Jenni Murray

Seeing Jenni Murray last year was amazing. She was promoting her book A History of Britain in 21 Women (which I 100% recommend you read). In the session she discussed the women she chose to include in her book and why she chose them. The session also discussed issues that affect women nowadays. She talked about the damaging effect of pornography, the issues associated with sexual consent, and other poignant issues. I found Jenni Murray's insights from being a part of Women's Hour incredibly interesting and came away thinking about some of the ideas she voiced in her session.

The book is fantastic and I found myself questioning which women I would include in my own version of the books A History of Women in 21 Women. I am ashamed to say that I don't think I could have named 21 women in British history to write about and something is definitely wrong with that. I really enjoyed learning more about these amazing women.


I haven't been to all of my sessions this year but I loved the session

WWII Women: Fight and Flight

Clare Mulley and Rick Stroud discuss some of the women who were actively involved in WWII. Clare Mulley's book The Women Who Flew For Hitler focuses on the two female Valkyries, Hanna Reitsch, a distinctly Aryan poster girl, and Melitta von Stauffenberg, of Jewish descent, who covertly supported the most famous attempt to assassinate Hitler. I am incredibly intrigued by this book and the different lives and perspectives these women had.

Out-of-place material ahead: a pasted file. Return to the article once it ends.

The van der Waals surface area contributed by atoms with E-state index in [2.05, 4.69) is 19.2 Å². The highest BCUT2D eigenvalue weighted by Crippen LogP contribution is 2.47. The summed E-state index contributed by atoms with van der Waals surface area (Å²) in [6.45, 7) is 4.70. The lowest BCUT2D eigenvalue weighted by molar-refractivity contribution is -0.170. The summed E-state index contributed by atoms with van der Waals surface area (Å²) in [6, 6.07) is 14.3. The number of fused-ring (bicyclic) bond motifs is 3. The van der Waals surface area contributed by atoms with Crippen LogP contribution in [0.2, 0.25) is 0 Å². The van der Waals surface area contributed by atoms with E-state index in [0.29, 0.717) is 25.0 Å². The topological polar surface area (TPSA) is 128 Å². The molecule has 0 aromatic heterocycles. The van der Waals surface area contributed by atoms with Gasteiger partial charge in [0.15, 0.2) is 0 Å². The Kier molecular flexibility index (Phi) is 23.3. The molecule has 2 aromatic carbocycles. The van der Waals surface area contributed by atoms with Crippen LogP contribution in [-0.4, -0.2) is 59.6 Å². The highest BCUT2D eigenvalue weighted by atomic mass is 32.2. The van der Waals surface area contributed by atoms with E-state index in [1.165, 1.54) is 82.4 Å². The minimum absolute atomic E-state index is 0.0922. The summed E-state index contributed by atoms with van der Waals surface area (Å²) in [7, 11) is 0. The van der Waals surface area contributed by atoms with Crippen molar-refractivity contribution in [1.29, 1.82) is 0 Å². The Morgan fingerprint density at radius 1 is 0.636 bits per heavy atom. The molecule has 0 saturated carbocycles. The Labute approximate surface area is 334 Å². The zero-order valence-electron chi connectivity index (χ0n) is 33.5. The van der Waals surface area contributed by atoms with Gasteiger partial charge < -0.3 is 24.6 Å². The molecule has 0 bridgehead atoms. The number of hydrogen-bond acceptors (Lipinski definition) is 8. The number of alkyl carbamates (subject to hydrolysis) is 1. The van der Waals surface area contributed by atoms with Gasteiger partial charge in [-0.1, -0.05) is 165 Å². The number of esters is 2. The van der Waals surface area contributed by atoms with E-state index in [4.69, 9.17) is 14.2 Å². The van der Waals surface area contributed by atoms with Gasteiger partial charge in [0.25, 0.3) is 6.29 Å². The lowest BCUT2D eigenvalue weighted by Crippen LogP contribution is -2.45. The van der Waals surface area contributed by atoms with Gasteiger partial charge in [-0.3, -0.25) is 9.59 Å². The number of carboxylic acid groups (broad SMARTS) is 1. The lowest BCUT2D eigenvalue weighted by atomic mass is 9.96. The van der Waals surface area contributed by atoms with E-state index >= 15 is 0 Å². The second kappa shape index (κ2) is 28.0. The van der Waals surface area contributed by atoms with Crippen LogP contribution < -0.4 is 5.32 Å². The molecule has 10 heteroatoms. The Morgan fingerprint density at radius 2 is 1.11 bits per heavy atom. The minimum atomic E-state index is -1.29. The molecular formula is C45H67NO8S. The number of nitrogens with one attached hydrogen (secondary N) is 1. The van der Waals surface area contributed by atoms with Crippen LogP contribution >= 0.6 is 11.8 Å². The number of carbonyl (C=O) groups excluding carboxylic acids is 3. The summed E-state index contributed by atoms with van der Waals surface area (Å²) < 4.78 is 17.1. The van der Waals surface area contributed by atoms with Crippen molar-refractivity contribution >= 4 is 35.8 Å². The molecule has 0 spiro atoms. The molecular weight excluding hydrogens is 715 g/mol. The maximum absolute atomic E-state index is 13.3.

Rick Stroud's book, Lonely Courage, focuses on the SOE (Special Operations Executive) set up by Churchill. He focuses on those who served in France and the challenges they faced. In particular he talked about how they had to master the language to the extent that each vowel sound was correct - the slightest mispronunciation would give them away. Of the 39 women recruited, he chooses to focus on the lives of six in detail and I cannot wait to add these women to the list of women I admire.

Russell Brand : Recovery

My husband and I are going to see Russell Brand talk about addiction - from drug addiction to sex to social media. He'll be talking about his recovery and the steps he has taken to become addiction-free. I cannot wait to hear him talk and hear more about his book.


If you have been to the Cheltenham Literature Festival, or any other Literature Festival, I would love to hear about some of your favourite sessions.



BookshelfAbi AbleyComment